Arthur Schopenhauer (February 22, 1788 September 21, 1860) was a German philosopher. He is most famous for his work The World as Will and Representation. He is commonly known for having espoused a sort of philosophical pessimism ...
Great minds are related to the brief span of time during which they live as great buildings are to a little square in which they stand: you cannot see them in all their magnitude because you are standing too close to them.
A man's face as a rule says more, and more interesting things, than his mouth, for it is a compendium of everything his mouth will ever say, in that it is the monogram of all this man's thoughts and aspirations.
A man's delight in looking forward to and hoping for some particular satisfaction is a part of the pleasure flowing out of it, enjoyed in advance. But this is afterward deducted, for the more we look forward to anything the less we enjoy it when it comes.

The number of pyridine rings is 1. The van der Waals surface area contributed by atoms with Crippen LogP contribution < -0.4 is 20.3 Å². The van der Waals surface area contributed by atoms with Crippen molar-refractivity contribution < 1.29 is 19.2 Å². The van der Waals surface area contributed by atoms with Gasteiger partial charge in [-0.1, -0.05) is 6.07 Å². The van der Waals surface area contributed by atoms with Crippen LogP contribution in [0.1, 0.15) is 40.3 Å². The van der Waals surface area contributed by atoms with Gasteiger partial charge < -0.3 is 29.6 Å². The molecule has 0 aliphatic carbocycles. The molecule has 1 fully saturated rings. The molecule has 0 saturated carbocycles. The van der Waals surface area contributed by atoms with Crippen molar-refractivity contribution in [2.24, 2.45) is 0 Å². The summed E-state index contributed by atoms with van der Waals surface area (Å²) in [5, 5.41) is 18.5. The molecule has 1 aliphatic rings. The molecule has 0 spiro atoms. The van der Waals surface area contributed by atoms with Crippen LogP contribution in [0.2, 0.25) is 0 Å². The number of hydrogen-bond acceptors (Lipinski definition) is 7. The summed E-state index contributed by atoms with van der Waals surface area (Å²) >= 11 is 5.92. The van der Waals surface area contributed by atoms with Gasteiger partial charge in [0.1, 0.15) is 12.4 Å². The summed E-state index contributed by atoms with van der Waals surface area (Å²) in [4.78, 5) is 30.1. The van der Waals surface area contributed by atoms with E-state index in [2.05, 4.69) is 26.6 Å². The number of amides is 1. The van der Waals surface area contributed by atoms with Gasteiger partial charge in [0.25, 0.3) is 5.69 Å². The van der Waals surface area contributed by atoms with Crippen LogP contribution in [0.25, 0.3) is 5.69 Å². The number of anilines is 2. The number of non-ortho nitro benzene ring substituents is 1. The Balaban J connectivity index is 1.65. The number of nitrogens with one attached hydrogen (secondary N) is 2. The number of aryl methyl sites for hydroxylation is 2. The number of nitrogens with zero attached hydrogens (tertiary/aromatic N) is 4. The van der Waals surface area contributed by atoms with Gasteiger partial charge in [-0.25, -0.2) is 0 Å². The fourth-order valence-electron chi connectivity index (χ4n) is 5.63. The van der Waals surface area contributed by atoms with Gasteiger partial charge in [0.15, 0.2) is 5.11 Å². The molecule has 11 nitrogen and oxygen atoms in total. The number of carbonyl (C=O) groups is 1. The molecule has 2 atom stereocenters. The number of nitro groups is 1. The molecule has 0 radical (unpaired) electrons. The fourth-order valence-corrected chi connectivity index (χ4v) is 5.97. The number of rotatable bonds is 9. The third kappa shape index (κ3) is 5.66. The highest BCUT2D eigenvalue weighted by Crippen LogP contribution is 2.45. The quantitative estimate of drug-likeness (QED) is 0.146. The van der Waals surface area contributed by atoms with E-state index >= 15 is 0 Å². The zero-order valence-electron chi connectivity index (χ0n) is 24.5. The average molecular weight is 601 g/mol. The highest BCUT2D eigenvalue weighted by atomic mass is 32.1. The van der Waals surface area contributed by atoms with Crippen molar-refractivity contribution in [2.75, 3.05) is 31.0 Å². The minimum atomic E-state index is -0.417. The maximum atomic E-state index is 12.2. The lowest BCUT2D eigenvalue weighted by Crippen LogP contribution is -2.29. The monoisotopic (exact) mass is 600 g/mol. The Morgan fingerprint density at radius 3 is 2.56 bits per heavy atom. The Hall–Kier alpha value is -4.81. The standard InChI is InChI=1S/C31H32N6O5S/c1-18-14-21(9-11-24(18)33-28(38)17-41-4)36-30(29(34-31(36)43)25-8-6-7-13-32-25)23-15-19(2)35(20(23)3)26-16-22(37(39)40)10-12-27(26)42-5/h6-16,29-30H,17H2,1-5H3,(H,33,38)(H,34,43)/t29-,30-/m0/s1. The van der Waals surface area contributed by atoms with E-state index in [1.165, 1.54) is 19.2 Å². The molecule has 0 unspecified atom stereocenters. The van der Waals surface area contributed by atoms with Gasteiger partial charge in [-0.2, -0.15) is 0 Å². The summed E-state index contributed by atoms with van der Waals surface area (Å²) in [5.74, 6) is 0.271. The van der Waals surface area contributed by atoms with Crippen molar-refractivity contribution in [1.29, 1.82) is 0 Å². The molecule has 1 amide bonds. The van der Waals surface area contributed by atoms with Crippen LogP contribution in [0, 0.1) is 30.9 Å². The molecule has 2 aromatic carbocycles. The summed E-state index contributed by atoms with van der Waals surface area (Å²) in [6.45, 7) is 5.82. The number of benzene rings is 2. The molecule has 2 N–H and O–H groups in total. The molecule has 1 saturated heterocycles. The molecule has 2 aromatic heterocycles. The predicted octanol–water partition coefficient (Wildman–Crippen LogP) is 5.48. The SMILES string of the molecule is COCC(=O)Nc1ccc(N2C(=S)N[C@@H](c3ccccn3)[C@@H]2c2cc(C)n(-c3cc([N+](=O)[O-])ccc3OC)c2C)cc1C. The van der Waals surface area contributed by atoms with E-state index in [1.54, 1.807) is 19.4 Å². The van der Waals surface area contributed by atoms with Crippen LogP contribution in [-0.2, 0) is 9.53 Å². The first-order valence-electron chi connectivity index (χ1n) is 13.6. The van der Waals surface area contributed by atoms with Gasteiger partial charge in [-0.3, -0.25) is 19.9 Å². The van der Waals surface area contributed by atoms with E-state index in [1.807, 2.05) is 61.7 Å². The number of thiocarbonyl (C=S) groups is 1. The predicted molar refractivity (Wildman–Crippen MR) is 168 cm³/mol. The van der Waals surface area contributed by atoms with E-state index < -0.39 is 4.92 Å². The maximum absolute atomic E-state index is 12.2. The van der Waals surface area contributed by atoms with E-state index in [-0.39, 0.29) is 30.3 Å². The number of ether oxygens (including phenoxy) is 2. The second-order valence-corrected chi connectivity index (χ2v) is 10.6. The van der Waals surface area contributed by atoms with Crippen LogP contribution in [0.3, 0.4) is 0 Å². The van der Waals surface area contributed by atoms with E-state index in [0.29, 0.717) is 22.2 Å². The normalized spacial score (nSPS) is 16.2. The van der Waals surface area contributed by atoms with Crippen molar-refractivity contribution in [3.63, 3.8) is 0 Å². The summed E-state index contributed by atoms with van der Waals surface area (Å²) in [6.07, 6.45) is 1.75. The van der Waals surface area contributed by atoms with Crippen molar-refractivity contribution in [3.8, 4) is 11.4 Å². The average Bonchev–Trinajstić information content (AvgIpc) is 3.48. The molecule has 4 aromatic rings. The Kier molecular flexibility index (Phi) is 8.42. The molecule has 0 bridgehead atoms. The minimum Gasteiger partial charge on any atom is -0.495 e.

We do not want a thing because we have found reasons for it; we find reasons for it because we want it. We even elaborate philosophies and religions to cloak our desires. The intellect may seem to lead the will, but only as a guide leads his master.
After his fortieth year, any man of merit, anyone who is not just one of five-sixths of humanity so grievously and miserably endowed by nature, will hardly be free from a certain touch of misanthropy. For, as is natural, he has inferred the characters of others from his own and has gradually become disappointed.